She admits, “It’s been difficult.” And not just because some clients have put projects on hold and because of social distancing guidelines, but also because of disruptions in the supply chain. “Upholsterers might still be working with a crew, albeit smaller, but they’re not able to get the cushion fillings or frames, all requisite pieces and parts that go into creating custom furniture,” says Matto, who has more than 20 years of experience in high-end residential and commercial design, and who also serves as chair of the Interior Design Department at the University of Bridgeport.

The New York company she hired to pick up and deliver a furniture order in New Jersey for one of her commercial clients in Connecticut had to decline when that business was deemed nonessential, leaving Matto scrambling to arrange transport herself at a higher cost. “Instead of a simple delivery and installation, it turned into a nightmare,” she recalls. “Frustration sets in from time to time but most people are understanding.”

Robert Berger, a Westport-based architect and builder, notes that many of his clients want renovations that relate directly to the coronavirus. “Homeowners are requesting that we install ‘hands-free’ sinks, operated by foot pedals or a motion sensor, or a second desk or office space, ideally enclosed, as parents are working from home, and their children are distance learning,” he states. “Everyone is thinking about how they will be living in their homes during the age of the coronavirus, and beyond.”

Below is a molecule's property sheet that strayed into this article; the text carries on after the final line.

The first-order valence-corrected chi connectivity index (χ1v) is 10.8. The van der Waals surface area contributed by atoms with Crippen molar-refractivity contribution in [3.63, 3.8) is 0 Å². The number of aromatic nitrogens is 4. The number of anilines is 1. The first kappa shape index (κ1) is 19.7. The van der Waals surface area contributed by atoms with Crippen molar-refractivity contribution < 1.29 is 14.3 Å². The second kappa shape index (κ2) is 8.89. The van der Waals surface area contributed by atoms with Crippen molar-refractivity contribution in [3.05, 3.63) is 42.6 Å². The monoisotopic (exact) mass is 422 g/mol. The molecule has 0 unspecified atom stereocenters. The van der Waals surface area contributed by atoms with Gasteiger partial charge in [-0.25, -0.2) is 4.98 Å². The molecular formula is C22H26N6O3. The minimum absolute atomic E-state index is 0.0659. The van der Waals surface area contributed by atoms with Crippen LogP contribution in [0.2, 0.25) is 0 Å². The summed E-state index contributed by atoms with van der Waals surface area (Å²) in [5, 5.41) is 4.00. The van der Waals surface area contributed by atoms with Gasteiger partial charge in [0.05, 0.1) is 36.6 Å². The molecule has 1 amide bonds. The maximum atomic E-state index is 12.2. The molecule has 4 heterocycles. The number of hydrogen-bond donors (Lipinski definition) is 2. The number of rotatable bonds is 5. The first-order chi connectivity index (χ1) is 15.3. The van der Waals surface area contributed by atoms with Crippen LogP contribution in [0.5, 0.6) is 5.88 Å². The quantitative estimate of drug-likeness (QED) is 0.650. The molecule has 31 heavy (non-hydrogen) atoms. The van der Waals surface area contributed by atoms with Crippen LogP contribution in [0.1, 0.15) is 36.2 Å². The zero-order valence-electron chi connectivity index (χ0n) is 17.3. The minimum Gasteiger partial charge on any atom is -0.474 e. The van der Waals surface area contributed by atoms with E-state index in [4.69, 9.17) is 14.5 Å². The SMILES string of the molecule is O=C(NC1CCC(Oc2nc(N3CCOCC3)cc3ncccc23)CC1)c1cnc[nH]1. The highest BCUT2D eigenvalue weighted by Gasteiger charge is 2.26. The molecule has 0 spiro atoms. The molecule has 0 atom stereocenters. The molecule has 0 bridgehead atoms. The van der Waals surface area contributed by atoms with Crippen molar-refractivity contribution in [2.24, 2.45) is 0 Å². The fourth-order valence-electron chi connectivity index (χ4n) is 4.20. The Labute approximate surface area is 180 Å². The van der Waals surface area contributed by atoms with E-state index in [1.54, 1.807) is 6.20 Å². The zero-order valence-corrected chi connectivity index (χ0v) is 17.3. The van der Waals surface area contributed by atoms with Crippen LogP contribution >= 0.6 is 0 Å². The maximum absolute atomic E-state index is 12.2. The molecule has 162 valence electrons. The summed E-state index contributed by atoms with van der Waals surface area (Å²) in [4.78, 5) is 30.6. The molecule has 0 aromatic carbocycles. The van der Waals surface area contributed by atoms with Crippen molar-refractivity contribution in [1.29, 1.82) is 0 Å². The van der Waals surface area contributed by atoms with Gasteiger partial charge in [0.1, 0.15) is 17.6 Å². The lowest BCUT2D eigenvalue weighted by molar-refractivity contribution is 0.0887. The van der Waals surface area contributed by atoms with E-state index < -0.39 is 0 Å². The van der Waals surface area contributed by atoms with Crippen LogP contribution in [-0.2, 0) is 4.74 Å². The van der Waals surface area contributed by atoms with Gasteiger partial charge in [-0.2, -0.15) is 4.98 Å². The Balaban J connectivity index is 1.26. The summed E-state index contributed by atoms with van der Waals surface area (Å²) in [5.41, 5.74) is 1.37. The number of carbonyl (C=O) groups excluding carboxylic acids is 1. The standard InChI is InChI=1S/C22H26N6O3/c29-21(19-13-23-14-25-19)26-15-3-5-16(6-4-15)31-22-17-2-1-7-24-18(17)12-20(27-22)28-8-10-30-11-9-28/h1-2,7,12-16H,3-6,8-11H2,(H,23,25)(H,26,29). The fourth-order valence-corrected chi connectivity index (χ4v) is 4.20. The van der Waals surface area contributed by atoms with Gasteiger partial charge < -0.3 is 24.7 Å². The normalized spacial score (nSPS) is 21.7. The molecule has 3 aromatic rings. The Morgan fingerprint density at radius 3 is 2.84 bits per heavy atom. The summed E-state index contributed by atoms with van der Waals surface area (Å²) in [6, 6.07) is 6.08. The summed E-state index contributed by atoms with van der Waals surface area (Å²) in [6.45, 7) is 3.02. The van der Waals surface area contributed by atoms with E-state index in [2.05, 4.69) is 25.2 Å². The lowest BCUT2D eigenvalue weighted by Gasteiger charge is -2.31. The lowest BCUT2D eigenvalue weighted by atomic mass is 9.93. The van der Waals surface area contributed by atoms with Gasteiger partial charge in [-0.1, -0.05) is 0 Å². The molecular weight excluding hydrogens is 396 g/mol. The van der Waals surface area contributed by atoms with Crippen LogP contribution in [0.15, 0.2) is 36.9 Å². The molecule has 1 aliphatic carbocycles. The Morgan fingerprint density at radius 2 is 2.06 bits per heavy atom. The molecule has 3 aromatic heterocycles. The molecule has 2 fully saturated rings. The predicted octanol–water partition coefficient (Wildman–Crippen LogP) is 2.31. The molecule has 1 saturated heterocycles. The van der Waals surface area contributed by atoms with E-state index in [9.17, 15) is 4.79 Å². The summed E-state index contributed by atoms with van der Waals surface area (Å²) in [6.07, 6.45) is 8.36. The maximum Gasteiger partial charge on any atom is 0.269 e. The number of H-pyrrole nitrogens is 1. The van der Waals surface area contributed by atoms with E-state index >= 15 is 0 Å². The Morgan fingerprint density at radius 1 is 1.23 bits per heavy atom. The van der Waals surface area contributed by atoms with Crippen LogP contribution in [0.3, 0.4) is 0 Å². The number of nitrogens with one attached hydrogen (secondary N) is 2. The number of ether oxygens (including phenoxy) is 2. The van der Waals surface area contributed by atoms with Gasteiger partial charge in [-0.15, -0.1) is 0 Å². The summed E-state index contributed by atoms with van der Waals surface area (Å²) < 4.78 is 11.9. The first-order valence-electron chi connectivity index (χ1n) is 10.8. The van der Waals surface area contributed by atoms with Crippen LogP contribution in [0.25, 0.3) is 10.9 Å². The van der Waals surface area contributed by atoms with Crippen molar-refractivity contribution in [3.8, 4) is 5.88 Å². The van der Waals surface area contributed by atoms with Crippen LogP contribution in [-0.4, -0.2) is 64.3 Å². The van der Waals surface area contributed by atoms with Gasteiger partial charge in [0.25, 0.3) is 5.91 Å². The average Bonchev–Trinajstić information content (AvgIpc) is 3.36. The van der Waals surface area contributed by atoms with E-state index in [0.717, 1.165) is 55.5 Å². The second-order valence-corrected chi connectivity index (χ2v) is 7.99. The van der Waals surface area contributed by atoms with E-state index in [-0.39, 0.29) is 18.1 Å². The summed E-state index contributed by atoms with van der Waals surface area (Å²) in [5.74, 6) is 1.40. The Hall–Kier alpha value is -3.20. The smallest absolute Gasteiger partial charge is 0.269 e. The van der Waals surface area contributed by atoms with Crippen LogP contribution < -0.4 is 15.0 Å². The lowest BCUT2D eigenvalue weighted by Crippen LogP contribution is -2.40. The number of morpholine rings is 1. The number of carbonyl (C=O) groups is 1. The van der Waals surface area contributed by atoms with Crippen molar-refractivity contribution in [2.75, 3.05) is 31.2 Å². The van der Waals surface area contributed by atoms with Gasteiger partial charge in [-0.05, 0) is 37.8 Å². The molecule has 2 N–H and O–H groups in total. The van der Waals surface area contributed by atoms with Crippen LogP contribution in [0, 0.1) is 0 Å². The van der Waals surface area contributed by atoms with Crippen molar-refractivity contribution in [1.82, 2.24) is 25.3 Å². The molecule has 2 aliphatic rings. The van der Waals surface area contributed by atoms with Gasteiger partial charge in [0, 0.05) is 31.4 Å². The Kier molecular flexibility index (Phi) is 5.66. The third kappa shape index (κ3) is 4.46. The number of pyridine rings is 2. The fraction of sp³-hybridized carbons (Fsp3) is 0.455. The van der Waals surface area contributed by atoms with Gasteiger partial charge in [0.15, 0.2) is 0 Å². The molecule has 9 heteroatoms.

Washers and dryers located inside the home’s point of first contact (such as in a mudroom), so residents can remove and wash their clothes as soon as they come in, are also on the wish lists of today’s homeowners. “Eventually, I predict we’ll be installing exterior entry doorway panels in front of which people can wave a key and the door will open, eliminating any need to touch a doorknob,” Berger explains.

Hard surfaces tend to be easier to keep clean, and design professionals are specifying materials such as stainless steel, which can be cleaned with ammonia- and alcohol-based products (brass and other metals with lacquer finishes cannot), and countertops made from quartz or other hard materials, according to Berger. “Some cabinet manufacturers already carry cabinets that can be opened and closed with either wave in front of the door or a single finger push opening,” he says, “and I think more clients will be requesting options like these now and in the future.”

Some people may think redecorating a house in the midst of a global medical pandemic is frivolous but Jan Hiltz says her work has not decreased. In fact, she has a five-month waiting list, perhaps because people are spending even more time at home than usual — and who knows for how long — and they want their living environments to be beautiful, and to feel safe. “Now, home has become a real sanctuary,” Jan Hiltz states.

She reports that her company has already received several requests for outdoor projects. Many of her clients want to install in-ground swimming pools because they don’t want to go to public facilities anymore, and they also want more backyard amenities that will allow them to invite friends over while still safely socially distancing.

“Life goes on, and it brings joy to people even to just consider the promise of decorating, bringing new ideas into their home, and bringing sunshine and brightness to their home,” she says.

One of her clients sums it up this way: “We really need this.”